Wednesday, August 14, 2013

A-Rod being cut from animated Yankees' film at a big cost

The New York Yankees might have just found one way to rid themselves of Alex Rodriguez — the editing room.

Rodriguez, who did his own voice work as the cartoon version of himself in the upcoming animated Yankees film "Henry & Me," will be removed from the film's final version due to fears from investors that the third baseman — who is currently appealing a 211-game suspension for his alleged use of performance-enhancing drugs— will hurt the marketability and profitability of the children's picture.

Though the producers and Yankees ownership gave their full support to the film and in February,  Hank Steinbrenner — who voiced his father's role — gave a big thumbs-up to A-Rod's part in the production. They can still offer their opinions about whether Rodriguez should be included in the final version. But the ultimate decision falls upon a group of eight or nine investors, who despite being fans of Rodriguez, believe that the controversy surrounding him will detract from the family-oriented film centered around perseverance and belief.

"We have investors that we have to answer to, just like the Yankees," said executive producer Ray Negron, a longtime Yankees adviser, whose children's books served as the inspiration for the film. "If ownership decides that this is a direction that we have to go, meaning our investors, we have to listen to ownership. That's just the way it is. It works just like a team. It's the same thing."

In a screening shown to a small group of reporters on Wednesday morning in Midtown Manhattan, Rodriguez was still in the film, hitting a home run with the help of the main character Jack, a boy battling cancer, and later visiting the protagonist in the hospital.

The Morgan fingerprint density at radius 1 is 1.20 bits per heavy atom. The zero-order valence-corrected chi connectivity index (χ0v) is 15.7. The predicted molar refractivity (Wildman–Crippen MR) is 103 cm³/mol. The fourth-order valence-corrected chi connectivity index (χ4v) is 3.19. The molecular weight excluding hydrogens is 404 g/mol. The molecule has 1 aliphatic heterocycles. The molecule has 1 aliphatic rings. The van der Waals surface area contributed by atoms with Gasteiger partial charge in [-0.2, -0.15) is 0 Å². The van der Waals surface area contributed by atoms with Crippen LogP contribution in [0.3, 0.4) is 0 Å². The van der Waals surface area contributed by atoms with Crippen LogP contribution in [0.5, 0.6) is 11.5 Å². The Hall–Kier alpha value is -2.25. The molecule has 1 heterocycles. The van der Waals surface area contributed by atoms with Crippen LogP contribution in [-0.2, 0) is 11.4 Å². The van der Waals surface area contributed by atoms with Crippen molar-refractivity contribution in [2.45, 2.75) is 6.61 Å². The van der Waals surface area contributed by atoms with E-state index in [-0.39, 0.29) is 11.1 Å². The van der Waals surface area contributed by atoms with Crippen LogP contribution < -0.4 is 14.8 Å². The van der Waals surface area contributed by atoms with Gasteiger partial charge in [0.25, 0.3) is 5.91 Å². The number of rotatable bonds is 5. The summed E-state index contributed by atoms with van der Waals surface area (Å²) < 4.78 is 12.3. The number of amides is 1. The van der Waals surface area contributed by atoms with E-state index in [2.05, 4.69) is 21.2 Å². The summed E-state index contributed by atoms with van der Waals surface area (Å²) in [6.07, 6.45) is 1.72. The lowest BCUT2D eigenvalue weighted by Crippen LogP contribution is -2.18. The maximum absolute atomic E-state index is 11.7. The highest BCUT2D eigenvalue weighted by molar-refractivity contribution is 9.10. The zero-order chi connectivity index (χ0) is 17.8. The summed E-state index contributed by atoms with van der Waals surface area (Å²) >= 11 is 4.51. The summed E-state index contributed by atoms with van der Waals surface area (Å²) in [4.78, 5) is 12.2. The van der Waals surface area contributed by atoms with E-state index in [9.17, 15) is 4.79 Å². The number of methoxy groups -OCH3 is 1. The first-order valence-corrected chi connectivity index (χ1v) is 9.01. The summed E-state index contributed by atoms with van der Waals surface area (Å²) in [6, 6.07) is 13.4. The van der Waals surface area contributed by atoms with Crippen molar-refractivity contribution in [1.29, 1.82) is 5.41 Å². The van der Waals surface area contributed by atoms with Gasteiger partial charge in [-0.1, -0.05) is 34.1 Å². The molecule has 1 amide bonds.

Rodriguez originally was cast in the role to replace Hideki Matsui, who had joined the Los Angeles Angels in 2010, but the retired Japanese star will be brought back to replace Rodriguez.

Though Rodriguez only has a few lines in the approximately one hour film, he is featured in 49 sequences. Producer Joseph Avallone said the editing process to remove Rodriguez will take four to six months and "cost a fortune."

"I love Alex Rodriguez, but I love kids more, and at the end of the day, we don't want to get caught up with everything that's happening right now," Negron said. "This is too important a message of what we're trying to relay to kids and we don't want to get caught up with that.

"We'll need to raise more money, but it's worth it if it means getting a good product out to the kids."
Negron later said that Rodriguez knows, "we have to do what we have to do," and "he'll understand" but that the Yankees slugger had not been informed of any changes yet.

The film, which chronicles the Yankees history and features team stars from the past and present, was originally going to be released in 2010, but will now hit a small number of theaters, primarily in New York, in April. It will then be released on DVD.

It stars Richard Gere, Chazz Palminteri and Paul Simon, along with Yogi Berra, Reggie Jackson, Bernie Williams, CC Sabathia, Mark Teixeira and now, Matsui. Each actor in the film agreed to donate their salary from the film to their individual charities. And $2 from each DVD sale will also go to charity.

There's always "Adult Swim" Alex.

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